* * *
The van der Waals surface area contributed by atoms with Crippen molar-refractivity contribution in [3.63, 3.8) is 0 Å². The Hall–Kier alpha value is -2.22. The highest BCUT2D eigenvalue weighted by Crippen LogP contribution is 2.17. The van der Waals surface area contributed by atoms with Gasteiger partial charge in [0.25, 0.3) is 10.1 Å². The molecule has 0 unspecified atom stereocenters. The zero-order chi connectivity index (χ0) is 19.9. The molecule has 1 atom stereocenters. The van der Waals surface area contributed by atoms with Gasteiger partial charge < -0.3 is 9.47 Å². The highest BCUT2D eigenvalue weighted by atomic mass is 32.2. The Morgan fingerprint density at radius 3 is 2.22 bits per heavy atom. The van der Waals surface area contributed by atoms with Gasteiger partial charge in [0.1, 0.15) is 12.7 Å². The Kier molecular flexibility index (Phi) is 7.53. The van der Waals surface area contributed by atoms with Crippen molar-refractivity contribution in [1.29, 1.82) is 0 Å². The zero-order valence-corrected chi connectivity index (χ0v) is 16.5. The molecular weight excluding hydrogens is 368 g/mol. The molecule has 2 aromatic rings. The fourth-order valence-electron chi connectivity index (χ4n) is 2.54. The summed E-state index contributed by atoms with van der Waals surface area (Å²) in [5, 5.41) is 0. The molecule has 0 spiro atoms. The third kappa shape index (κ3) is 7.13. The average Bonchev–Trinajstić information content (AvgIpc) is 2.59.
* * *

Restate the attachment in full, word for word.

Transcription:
The van der Waals surface area contributed by atoms with Crippen molar-refractivity contribution in [3.63, 3.8) is 0 Å². The Hall–Kier alpha value is -2.22. The highest BCUT2D eigenvalue weighted by Crippen LogP contribution is 2.17. The van der Waals surface area contributed by atoms with Gasteiger partial charge in [0.25, 0.3) is 10.1 Å². The molecule has 0 unspecified atom stereocenters. The zero-order chi connectivity index (χ0) is 19.9. The molecule has 1 atom stereocenters. The van der Waals surface area contributed by atoms with Gasteiger partial charge < -0.3 is 9.47 Å². The highest BCUT2D eigenvalue weighted by atomic mass is 32.2. The Morgan fingerprint density at radius 3 is 2.22 bits per heavy atom. The van der Waals surface area contributed by atoms with Gasteiger partial charge in [0.1, 0.15) is 12.7 Å². The Kier molecular flexibility index (Phi) is 7.53. The van der Waals surface area contributed by atoms with Crippen molar-refractivity contribution in [1.29, 1.82) is 0 Å². The zero-order valence-corrected chi connectivity index (χ0v) is 16.5. The molecular weight excluding hydrogens is 368 g/mol. The molecule has 2 aromatic rings. The fourth-order valence-electron chi connectivity index (χ4n) is 2.54. The summed E-state index contributed by atoms with van der Waals surface area (Å²) in [5, 5.41) is 0. The molecule has 0 spiro atoms. The third kappa shape index (κ3) is 7.13. The average Bonchev–Trinajstić information content (AvgIpc) is 2.59.